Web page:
Chief Justice Peralta says Marcos can appeal poll protest dismissal

Kristine Joy Patag - Philstar.com
Chief Justice Peralta says Marcos can appeal poll protest dismissal
This combination file photo shows former Sen. Bongbong Marcos and Vice President Leni Robredo.
Combination photo, file

MANILA, Philippines — Former Sen. Ferdinand “Bongbong” Marcos Jr. may still appeal the dismissal of his vice presidential poll protest, Chief Justice DIosdado Peralta said, but he refused to discuss how a potential candidacy in the coming elections may affect the appeal.

The Supreme Court, sitting as Presidential Electoral Tribunal, voted unanimously to junk the entirety of Marcos’ poll protest on Tuesday, clearing the issues that have hounded Vice President Leni Robredo’s win for more than four years.

Peralta, however, said that Marcos can, of course, file a motion for reconsideration to reverse this. Should Marcos proceed with his appeal, he would be working to overturn a unanimous vote.

Marcos has announced his plan to run for the 2022 national polls as early as January 2020, when his poll protest was still pending. Upon the dismissal, his team again reiterated their intention to seek a post in the coming elections.

The chief justice, however, refused to discuss how Marcos’ bid for the next elections would affect the proceedings.

“That’s another question. Let’s not tackle it… but that’s his choice, if he wants to run, that’s his choice,” Peralta said in a chance interview at the sidelines of the conferment of an honorary Doctors of Law degree from the Tarlac State University on Friday morning.

Under the PET rules, the decision becomes final ten days after the receipt of copy of the parties, if no motion for reconsideration is filed.

The tribunal has yet to release the full copy of the ruling, which Peralta noted is a “long, long and well-written decision by our colleague,” referring to the ponente.

The chief justice said they are still waiting for other justices to explain their vote, which would take more than a week.

SC spokesperson Brian Hosaka said that “seven members fully concurred in dismissal while eight concurred in the result.” In an updated statement, Hosaka stressed that the “entire electoral protest” was unanimously dismissed.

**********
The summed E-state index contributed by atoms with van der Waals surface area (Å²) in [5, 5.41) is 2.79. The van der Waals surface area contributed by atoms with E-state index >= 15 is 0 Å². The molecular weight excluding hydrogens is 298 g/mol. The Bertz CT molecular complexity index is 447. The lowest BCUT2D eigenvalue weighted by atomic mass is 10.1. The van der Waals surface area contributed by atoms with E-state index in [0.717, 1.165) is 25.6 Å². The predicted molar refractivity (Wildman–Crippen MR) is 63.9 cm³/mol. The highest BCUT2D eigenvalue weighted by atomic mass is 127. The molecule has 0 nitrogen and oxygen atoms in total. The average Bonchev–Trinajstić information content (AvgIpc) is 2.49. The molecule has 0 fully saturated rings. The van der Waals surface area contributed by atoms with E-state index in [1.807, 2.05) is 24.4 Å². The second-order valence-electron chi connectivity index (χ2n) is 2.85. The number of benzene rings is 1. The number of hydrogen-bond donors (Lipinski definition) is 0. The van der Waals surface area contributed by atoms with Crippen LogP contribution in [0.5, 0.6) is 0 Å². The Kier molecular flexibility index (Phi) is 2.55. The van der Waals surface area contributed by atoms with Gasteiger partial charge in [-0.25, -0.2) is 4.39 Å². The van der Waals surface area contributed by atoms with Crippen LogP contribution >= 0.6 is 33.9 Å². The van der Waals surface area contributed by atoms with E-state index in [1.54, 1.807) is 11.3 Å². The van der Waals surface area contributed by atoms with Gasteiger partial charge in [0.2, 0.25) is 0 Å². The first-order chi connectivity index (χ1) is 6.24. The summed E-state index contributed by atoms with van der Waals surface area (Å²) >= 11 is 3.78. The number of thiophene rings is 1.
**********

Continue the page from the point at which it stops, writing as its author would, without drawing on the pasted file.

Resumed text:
Peralta refused to explain the votes of his colleagues, noting that deliberations are confidential. “But I can only say that as usual, there was deliberation, there were debates, there were several things raised, but eventually as what the chief justice usually does, and that’s to call for a vote,” he added.

The chief justice also said “all issues were tackled,” including Marcos’ third cause of action, which pushes for the annulment of votes in three Mindanao provinces.

Electoral protests

University of the Philippines College of Law professor Oliver Reyes noted in a Twitter thread that the Marcos case is just one of the two PET cases that were resolved based on merits.

The other was the vice presidential poll protest of incumbent Rep. Loren Legarda (Antique) with “partial resolution on the merits, but [entire protest] was also deemed as ultimately abandoned with her election to the Senate.”

In the poll protest filed by former Interior Secretary Manuel Roxas contesting the win of former Vice President Jejomar Binay in the 2010 national elections, the PET dismissed the poll protest on the ground of mootness.

In the ruling penned by Associate Justice Lucas Bersamin, the tribunal directed Roxas and Binay to express their interest in pursuing the case after they had filed their respective certificates of candidacy for the 2016 polls. “Neither of the parties has complied with the directive as of date,” the ruling dated August 16, 2016 read.

The tribunal, however, said that when the new set of national and local elections took office on June 30, 2016, the term Roxas and Binay were contesting had also expired.

“Clearly, the protest and the counter-protest that are the subject matter of this case have become moot and academic. As such, the Tribunal is constrained to dismiss the protest and the counter-protest,” the ruling further read.

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